Traveling within a relationship is a way to “refresh” yourself, to bring new energy and attention to days that seems just like the ones that have come before. This “traveling” is often done internally–through meditation, journaling, quiet contemplation, therapy, time in nature–where we can be in communication with ourselves and our intentions. I teach partners how to help each other travel within by asking questions about their inner emotional world. Being curious about the other can stimulate curiosity about ourselves, leading to discoveries we were not previously aware of. In a way, we are constantly traveling within, we are just not aware of it!

***

At the end of my recent travels, I was ready to come home, and excited to get back into “my life” here. I don’t travel to “get away” from my life, so I always look forward to coming back, but I do enjoy having a new experience and a new perspective. I find that these experiences resonate within me long after the vacation is over.

I encourage you to try out some travel this summer, whether it is around the world, around the block, or within. You might find that it creates changes in small but wonderful ways. We all need a break, even from what and who we love! See what traveling within relationship can do for you–you really don’t have to go too far at all.

GET INTERESTED IN EACH OTHER!

What does it mean to be interested in someone? Well, it depends on who you are asking and when you are asking, but for this article I would like to focus on “interest” as it shows up in romantic relationships. While you might wonder why this topic needs to be addressed, I can assure you that interest, as we know it, is often not the type that builds safety and security between two (or more) people.

Remember falling in love? Remember how interested you were in the other person? How you found their every word and action utterly fascinating? If you have ever had that experience, then perhaps you also experienced the interest fading over time–perhaps you started to feel that the things you were most interested in at the beginning are now annoying!

What happened?

In order to understand what happened, it is best to understand what interest in another is, and what it is not.

WHAT IT IS NOT: That obsessive interest we have in another during the infatuation stage is not really interest in them, it is interest in how great we feel when we are with them. How could it be true interest in them? Many times, we know very little about the other during those first days and weeks. What we do know is that our bodies are charged and our focus intensified when we are with our new love–and that we don’t want it to end.

Another way of saying it is that during this time, we become re-interested in ourselves! New romance makes us feel attractive, desirable, smart, energized, and yes, interesting. Our time at the beginning is usually spent trying to maintain that way of feeling, and we reinforce it by showing curiosity about how the other is just like us. Rarely do we investigate our differences, and if they come up, our brains tend to “disregard” them as it has one goal in mind: to bond with the other.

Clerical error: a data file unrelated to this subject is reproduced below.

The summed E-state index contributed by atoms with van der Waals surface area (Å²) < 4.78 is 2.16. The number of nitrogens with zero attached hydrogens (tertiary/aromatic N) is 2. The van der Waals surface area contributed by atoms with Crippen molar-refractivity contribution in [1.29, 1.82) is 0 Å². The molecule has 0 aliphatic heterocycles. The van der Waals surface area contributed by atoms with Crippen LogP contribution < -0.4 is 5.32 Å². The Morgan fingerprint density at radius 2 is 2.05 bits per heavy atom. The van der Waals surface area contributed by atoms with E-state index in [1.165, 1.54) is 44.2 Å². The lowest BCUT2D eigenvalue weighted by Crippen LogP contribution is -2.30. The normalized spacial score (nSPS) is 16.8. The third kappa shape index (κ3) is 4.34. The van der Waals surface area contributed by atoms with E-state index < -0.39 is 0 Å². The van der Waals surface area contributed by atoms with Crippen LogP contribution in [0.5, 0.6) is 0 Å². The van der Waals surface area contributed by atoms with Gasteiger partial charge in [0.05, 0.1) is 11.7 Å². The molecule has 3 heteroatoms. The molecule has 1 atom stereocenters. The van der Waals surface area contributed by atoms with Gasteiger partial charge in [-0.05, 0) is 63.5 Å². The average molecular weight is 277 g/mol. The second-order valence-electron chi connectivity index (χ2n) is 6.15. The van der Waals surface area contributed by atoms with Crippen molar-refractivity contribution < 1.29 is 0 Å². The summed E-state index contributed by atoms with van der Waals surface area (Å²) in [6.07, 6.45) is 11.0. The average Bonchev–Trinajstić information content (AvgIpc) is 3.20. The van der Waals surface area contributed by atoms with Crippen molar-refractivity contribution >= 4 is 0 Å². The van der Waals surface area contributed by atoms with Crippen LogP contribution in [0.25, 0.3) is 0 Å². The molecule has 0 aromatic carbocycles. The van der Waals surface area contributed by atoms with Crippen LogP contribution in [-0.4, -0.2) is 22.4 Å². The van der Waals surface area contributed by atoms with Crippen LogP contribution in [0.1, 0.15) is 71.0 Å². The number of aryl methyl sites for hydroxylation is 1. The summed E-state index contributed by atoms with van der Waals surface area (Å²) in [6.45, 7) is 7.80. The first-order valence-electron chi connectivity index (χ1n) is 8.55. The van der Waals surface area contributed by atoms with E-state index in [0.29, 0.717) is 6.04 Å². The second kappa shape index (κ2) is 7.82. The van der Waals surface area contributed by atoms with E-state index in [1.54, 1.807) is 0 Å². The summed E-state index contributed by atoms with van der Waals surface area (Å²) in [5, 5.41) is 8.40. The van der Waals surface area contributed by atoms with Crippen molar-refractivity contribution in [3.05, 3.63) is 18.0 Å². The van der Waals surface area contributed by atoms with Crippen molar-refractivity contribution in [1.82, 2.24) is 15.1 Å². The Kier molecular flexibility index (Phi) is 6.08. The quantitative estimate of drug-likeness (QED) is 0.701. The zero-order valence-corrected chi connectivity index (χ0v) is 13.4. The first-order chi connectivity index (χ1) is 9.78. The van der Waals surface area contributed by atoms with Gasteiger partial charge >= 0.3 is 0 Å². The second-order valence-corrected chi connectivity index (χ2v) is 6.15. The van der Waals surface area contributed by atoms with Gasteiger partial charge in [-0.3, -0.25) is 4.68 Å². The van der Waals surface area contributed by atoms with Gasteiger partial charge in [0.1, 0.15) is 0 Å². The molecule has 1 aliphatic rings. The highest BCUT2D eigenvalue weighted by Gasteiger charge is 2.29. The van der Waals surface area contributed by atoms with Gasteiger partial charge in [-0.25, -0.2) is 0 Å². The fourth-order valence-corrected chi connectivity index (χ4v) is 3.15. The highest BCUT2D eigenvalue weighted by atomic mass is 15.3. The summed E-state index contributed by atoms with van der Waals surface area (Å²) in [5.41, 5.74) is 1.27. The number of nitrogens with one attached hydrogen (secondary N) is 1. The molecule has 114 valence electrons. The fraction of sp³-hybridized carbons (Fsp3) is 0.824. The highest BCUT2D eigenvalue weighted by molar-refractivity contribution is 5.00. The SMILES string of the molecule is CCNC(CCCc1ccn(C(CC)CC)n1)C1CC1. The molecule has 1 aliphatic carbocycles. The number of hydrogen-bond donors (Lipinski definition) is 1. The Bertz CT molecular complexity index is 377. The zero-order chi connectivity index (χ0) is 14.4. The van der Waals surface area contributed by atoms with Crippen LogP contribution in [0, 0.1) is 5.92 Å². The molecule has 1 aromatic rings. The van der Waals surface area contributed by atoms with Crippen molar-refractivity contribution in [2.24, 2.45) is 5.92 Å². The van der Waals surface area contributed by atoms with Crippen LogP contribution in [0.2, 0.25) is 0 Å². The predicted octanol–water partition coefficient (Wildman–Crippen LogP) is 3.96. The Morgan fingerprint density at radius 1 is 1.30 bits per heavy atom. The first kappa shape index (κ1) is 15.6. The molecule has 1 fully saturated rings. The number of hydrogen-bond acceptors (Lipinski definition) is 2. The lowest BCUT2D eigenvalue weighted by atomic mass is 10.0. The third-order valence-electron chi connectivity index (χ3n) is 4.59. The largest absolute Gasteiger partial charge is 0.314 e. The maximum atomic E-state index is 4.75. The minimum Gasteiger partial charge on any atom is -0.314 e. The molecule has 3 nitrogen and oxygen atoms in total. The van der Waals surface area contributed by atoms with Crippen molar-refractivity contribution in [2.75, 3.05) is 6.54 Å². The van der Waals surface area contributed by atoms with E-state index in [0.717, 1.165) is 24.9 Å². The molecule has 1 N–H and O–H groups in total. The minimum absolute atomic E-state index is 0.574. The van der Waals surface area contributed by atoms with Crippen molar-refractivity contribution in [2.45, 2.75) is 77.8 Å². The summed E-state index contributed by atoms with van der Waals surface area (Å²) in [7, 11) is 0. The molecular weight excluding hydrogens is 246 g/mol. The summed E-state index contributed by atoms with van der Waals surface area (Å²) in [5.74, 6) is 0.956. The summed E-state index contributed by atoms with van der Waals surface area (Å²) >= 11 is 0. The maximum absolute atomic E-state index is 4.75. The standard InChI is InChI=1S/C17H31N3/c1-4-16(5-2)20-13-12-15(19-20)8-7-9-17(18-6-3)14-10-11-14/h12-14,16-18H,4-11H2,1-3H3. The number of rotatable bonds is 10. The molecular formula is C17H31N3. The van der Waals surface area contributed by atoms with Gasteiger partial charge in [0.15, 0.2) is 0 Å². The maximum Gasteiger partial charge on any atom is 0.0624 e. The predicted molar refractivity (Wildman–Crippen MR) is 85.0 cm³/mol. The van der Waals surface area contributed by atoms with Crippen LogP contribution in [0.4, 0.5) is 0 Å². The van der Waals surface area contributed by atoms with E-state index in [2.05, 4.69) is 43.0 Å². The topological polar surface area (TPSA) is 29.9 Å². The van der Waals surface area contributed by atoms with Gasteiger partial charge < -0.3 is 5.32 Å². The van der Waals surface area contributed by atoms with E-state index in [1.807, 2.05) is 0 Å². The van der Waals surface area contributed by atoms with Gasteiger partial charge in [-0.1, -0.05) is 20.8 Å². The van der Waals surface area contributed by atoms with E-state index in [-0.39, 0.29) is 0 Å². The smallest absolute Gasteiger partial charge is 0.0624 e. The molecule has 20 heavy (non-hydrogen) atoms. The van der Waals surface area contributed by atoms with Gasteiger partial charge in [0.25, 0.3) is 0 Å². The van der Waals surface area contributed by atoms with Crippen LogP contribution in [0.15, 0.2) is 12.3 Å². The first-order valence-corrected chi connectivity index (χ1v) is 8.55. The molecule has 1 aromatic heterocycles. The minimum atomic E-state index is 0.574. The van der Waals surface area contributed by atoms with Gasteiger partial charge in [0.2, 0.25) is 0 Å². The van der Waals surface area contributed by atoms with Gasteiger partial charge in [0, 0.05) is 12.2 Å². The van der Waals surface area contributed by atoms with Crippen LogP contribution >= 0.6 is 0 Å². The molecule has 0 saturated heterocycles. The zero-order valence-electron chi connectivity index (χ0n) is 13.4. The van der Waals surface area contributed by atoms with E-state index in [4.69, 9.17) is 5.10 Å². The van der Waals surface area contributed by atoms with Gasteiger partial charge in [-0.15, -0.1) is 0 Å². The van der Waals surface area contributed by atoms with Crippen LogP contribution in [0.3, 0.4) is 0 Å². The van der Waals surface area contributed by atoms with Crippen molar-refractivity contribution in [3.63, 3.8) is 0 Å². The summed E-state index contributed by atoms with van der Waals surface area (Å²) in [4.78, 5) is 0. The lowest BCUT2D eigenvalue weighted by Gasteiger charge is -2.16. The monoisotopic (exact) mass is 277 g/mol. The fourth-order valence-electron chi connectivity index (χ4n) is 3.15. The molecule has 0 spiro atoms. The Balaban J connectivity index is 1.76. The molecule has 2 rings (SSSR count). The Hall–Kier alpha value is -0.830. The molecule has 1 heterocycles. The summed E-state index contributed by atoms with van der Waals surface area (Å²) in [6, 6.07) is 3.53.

WHAT IT IS: I want to state that there is nothing wrong with the process described above, as long as you know that this is what is going on! So what is interest then, and why is it essential to relationship health?

Interest is the highest form of caring, in my book. What does that mean? It means that the elements we usually associate with caring: love, sex, patience, compromise, etc., are actually frosting to the “Interest Cake”. In my work, interest is defined as being curious about who the other is and what goes on in their inner emotional world. In question form that would look like this: “Who are you?” “What are you feeling about what happened/what I did?”

Many people associate this type of interest with therapy, but I always say to my clients that the work I do is not a different language, just a way of talking that we don’t do with one another anymore, for some reason. Our culture over the years has become increasingly self-involved, resulting in less actual conversation and more reports being traded back and forth. People often come into therapy simply because they don’t feel cared for by others in their lives–a sad state indeed!

WHAT TO DO: The good news is that you can learn how to do this with people in your life, and they can learn to do it with you. The benefit of showing interest in the other is that it diffuses defensiveness and criticism, and creates connection rather than disconnection. Interest is the cornerstone of healthy conflict! What is healthy conflict? It is when someone is upset, expresses vulnerability by talking about what they are feeling about what happened, and then is responded to by the other with curiosity, interest, and caring. That creates empathetic connection, the base of a safe and secure relationship.

This can be hard to do. We have not been taught to have this level of interest in another, so this is why I teach couples to practice it in the room and at home. As I said, this is not doing therapy, it is showing interest and care (which, by the way, is what therapists do!). When practiced regularly, it can change the dynamic in your relationships, and also prevent the staleness that can happen in a long term coupling.

The truth is that we are always changing, both individually and relationally. Being curious about those changes in someone you care about can go a long way toward ensuring that your love continues to live and grow. All it takes is a little interest!